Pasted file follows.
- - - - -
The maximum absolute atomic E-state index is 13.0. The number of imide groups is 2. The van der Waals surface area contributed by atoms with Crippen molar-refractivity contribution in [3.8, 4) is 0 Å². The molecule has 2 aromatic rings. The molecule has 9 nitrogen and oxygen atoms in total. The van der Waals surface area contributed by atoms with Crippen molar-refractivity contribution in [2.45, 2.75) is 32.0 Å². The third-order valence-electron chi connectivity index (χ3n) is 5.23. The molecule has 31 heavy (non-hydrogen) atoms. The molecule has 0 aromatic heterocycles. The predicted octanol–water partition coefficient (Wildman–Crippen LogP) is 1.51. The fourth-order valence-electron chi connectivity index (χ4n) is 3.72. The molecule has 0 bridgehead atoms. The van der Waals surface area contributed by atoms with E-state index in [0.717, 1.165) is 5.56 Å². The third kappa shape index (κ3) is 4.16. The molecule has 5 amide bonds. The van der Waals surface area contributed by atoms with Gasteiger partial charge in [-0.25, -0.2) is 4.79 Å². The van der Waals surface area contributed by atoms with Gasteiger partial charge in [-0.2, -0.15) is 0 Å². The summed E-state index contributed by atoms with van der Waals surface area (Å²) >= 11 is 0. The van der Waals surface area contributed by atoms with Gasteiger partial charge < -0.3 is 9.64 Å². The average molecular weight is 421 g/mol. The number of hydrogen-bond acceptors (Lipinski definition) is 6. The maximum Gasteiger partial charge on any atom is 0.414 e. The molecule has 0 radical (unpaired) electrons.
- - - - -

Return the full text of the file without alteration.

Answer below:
The maximum absolute atomic E-state index is 13.0. The number of imide groups is 2. The van der Waals surface area contributed by atoms with Crippen molar-refractivity contribution in [3.8, 4) is 0 Å². The molecule has 2 aromatic rings. The molecule has 9 nitrogen and oxygen atoms in total. The van der Waals surface area contributed by atoms with Crippen molar-refractivity contribution in [2.45, 2.75) is 32.0 Å². The third-order valence-electron chi connectivity index (χ3n) is 5.23. The molecule has 31 heavy (non-hydrogen) atoms. The molecule has 0 aromatic heterocycles. The predicted octanol–water partition coefficient (Wildman–Crippen LogP) is 1.51. The fourth-order valence-electron chi connectivity index (χ4n) is 3.72. The molecule has 0 bridgehead atoms. The van der Waals surface area contributed by atoms with E-state index in [0.717, 1.165) is 5.56 Å². The third kappa shape index (κ3) is 4.16. The molecule has 5 amide bonds. The van der Waals surface area contributed by atoms with Gasteiger partial charge in [-0.25, -0.2) is 4.79 Å². The van der Waals surface area contributed by atoms with Gasteiger partial charge in [-0.2, -0.15) is 0 Å². The summed E-state index contributed by atoms with van der Waals surface area (Å²) >= 11 is 0. The van der Waals surface area contributed by atoms with Gasteiger partial charge < -0.3 is 9.64 Å². The average molecular weight is 421 g/mol. The number of hydrogen-bond acceptors (Lipinski definition) is 6. The maximum Gasteiger partial charge on any atom is 0.414 e. The molecule has 0 radical (unpaired) electrons.